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“ Christian; and therefore if the person who makes “ it be a bad man, he will be more inexcusable than “ if he had not been a Christian, and could not have « made that declaration." That is not the matter in debate, Sir ; The question to be decided is, whether a bad man, who by attending the Lord's Supper solemnly declares he is a Christian, and not only obliged but resolved to live like a Christian, be not more inexcufable chąn one (in other respects equally bad) who had not made such a declaration; or whether fuch an one does not involve himself in greater guilt than he. would otherwise have been chargeable with. You proceed thus: “but if a man be in fact a Christian, Os the obligation to a christian-like behaviour is much “ the same whether, he declare his belief of chri* ftianity before the world or not:"* That is to say, His declaring himself a Christian in the most folemn manner possible, so as to profess: his resolution to live and die as becomes a Christian, brings him under no stronger obligation to a christian-like behaviour than a mere private opinion that christianity is a divine religion, and such a profession in a bad man is no'ago gravation of his guilt. If this be true, it will follow, that it is impoffible for a person by any profession of religion to bring himself under a stronger obligation to an holy life, than the mere belief of christianity brings him under, or to expose himself to greater guilt, or more aggravated punishment than he would incur by disobedience to the gospel alone, without any profession at all : which appears to me as con-' trary to found reason, as I hope hereafter to fhew it is to the common language of scripture. In order to illustrate and vindicate the passage quoted above, you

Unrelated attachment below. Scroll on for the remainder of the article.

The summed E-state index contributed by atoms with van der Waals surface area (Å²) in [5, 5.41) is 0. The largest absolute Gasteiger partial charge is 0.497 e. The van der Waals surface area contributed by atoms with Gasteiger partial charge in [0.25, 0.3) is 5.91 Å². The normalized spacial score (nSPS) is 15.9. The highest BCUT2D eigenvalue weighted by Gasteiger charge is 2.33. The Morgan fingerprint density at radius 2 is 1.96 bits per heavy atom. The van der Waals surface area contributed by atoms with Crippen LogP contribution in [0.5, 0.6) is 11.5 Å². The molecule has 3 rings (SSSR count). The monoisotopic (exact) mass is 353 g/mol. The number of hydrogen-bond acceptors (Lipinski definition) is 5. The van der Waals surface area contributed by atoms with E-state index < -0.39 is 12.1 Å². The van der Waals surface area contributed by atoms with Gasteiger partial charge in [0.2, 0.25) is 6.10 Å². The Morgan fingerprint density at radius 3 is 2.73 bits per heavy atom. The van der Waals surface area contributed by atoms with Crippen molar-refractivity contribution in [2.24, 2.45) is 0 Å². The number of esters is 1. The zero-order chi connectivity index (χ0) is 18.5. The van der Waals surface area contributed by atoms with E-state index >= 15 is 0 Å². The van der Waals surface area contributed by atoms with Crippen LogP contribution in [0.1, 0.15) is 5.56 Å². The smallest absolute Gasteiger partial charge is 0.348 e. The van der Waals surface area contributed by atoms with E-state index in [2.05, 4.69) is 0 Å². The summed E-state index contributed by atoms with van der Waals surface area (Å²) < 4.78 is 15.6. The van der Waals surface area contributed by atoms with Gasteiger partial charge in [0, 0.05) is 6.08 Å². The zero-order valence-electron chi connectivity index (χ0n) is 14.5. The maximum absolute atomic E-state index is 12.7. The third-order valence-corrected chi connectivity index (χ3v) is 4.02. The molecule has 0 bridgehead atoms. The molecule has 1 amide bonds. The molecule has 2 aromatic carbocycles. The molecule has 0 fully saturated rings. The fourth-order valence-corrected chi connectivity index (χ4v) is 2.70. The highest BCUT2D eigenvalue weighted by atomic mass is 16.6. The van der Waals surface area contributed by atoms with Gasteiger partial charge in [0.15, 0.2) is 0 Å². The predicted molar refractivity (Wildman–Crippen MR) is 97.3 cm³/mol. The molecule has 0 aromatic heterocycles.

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* This is not quite consistent with p. 56, where you call upon us to a strengthen this obligation by a public profession." Upon which (by the way) so much stress is laid throughout the New Testament, chat those who do not make it are excluded from the Chriftian character. So that “ being in fact a Christian, and not “ declaring it to the world,” is a case not to be supposed. See Mat. X. 32. Rom. x. 9, &c.

add, « The one is only a more folemn thing than the “ other, but precisely of the same nature. They 6. differ only as a common assertion and an oath, “ which are both, in a manner, of equal obligation sc upon an honest man.” I was greatly at a loss for some time to see the force of your reasoning here, for want of knowing what are the two things between which you are making the comparison. Those immediately preceding are “ a man's declaring his be*6 lief of christianity to the world, and his not declarBring it.” For you next add, “ the one is only more